Ericsson Takes Giant Leap Toward Profitability

Iain Morris
4/20/2018
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Ericsson has taken a giant step closer to profitability for the first three months of 2018 thanks to hefty cost cutting, a renewed commitment to R&D and the ditching of unsatisfactory contracts. (See Ericsson Reports Q1 Improvement.)

With sales still on the slide, the ailing Swedish equipment vendor reported its sixth straight operating loss as it struggled to execute a turnaround. But that loss narrowed to just 300 million Swedish kronor ($35.6 million) in the first quarter from SEK11.3 billion ($1.34 billion) a year earlier. (See Ericsson: Desperately Seeking Profitability and Ericsson Stuck in Loss-Making Rut, Offloads Majority Stake in Media Unit.)

Table 1: Ericsson Headline Figures for Q1 (SEK Billions)

Q1 2018 Q1 2017 YoY change
Net sales 43.4 47.8 -9%
Gross margin 34.2% 15.7% 18.5 percentage points
Operating income -0.3 -11.3 97.3%
Operating margin -0.7% -23.6% 22.9 percentage points
Net income -0.7 -10.0 93.0%
Cash flow from operating activities 1.6 -1.5 206.7%
Free cash flow 0.3 -3.2 109.4%
Net cash at end of period 35.6 28.3 25.8%
Gross margin excluding restructuring charges 35.9% 18.7% 17.2 percentage points
Operating income excluding restructuring charges 0.9 -9.5 109.5%
Operating margin excluding restructuring charges 2.0% -19.9% 22.9 percentage points
Source: Ericsson.

That seemed easily to beat market expectation: Analysts polled by Reuters were reportedly anticipating an operating loss of SEK2.4 billion ($280 million).

The update gave a huge boost to Ericsson during morning trading in Stockholm, with the company's share price up 16.5% at the time of publication.

The improvements came as Ericsson AB (Nasdaq: ERIC) slashed another 3,000 jobs in the recent quarter and said that 18,000 positions (including contract jobs) have been axed since July 2017. The number of full-time employees has now dropped to 97,581 from 111,464 in the final quarter of 2016.

Ericsson's target is to reduce annual costs by around SEK10 billion ($1.2 billion) by the middle of this year. It claims already to have realized savings worth SEK8.5 billion ($1 billion) across a 12-month period, but says not all of these savings have yet fed into quarterly results.

Those remarks will put additional pressure on the company to maintain its recent momentum, and analysts may now be expecting a return to profitability in the second quarter of 2018.

While Ericsson is not providing any concrete short-term guidance on that front, it hints to Light Reading that further improvements may be right around the corner. "After focusing on stability in 2017, profit improvement activities are now accelerated in all areas," says Helena Norrman, Ericsson's chief marketing officer. "Gross margins can vary between quarters but cost reductions will further improve earnings."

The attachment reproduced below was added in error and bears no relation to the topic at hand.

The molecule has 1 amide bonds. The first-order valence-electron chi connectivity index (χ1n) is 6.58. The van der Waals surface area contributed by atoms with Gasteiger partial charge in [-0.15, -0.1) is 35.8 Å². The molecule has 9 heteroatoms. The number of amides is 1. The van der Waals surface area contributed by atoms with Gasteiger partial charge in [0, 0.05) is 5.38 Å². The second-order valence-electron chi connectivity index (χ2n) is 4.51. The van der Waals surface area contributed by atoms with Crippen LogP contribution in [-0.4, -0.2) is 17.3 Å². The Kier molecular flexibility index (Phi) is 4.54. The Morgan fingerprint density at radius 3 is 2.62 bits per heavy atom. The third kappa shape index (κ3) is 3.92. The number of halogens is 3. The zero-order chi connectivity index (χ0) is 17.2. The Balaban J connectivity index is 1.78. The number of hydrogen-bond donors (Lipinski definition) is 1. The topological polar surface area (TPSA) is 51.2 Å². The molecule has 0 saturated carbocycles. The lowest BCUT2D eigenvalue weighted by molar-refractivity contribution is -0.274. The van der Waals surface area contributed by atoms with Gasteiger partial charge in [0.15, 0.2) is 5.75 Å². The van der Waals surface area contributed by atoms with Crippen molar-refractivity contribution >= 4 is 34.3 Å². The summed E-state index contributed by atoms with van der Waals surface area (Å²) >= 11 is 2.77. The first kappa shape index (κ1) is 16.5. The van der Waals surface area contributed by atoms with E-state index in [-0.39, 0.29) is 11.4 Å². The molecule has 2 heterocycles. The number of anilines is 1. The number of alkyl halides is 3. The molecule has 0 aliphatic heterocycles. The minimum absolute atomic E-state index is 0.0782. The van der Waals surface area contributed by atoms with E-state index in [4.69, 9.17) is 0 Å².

Moving in the Right Direction
Helena Norrman, Ericsson's chief marketing officer, hints that a return to profitability is right around the corner.
Helena Norrman, Ericsson's chief marketing officer, hints that a return to profitability is right around the corner.

Further layoffs look a certainty in the second quarter, as Ericsson aims to hit its cost savings target. The company was last year reportedly seeking to cut as many as 25,000 positions across the company. It has never confirmed that as an official target but is already nearly three quarters of the way there. (See Ericsson Plans 25,000 Job Cuts – Report.)

Norrman says margin improvements are also coming from investments in R&D, which has been ringfenced from the cuts happening elsewhere. Indeed, R&D spending rose from SEK31.6 billion ($3.8 billion) in 2016 to SEK37.9 billion ($4.5 billion) last year, and Ericsson today said it had recruited another 500 engineers for its 5G business. "We need to keep the portfolio competitive," says Norrman. "This is about investing in R&D to get higher gross margins." (See Huawei Dwarfs Ericsson, Nokia on R&D Spend in 2017.)

At both its digital and managed services businesses, Ericsson has also been renegotiating or scrapping what Norrman calls "non-performing contracts."

"As we complete those we are seeing gross margin improvements," she says. "We now competed 31 of 42 managed services contracts that were up for review, and eight of 45 digital services contracts. Digital services will take longer but half of them will be done this year."

Excluding restructuring charges, Ericsson's gross margin came in at 36% in the quarter, up from 19% a year earlier and only slightly below a 2020 goal of 37-39%. At minus 0.7%, its current quarterly operating margin is not even close to the annual target of 10%, which Ericsson similarly hopes to realize in the next couple of years. But as the effect of staff cuts becomes visible in the financials, and as the digital services outfit is hammered into shape, Ericsson should start to close that gap.

Next page: Signs of progress

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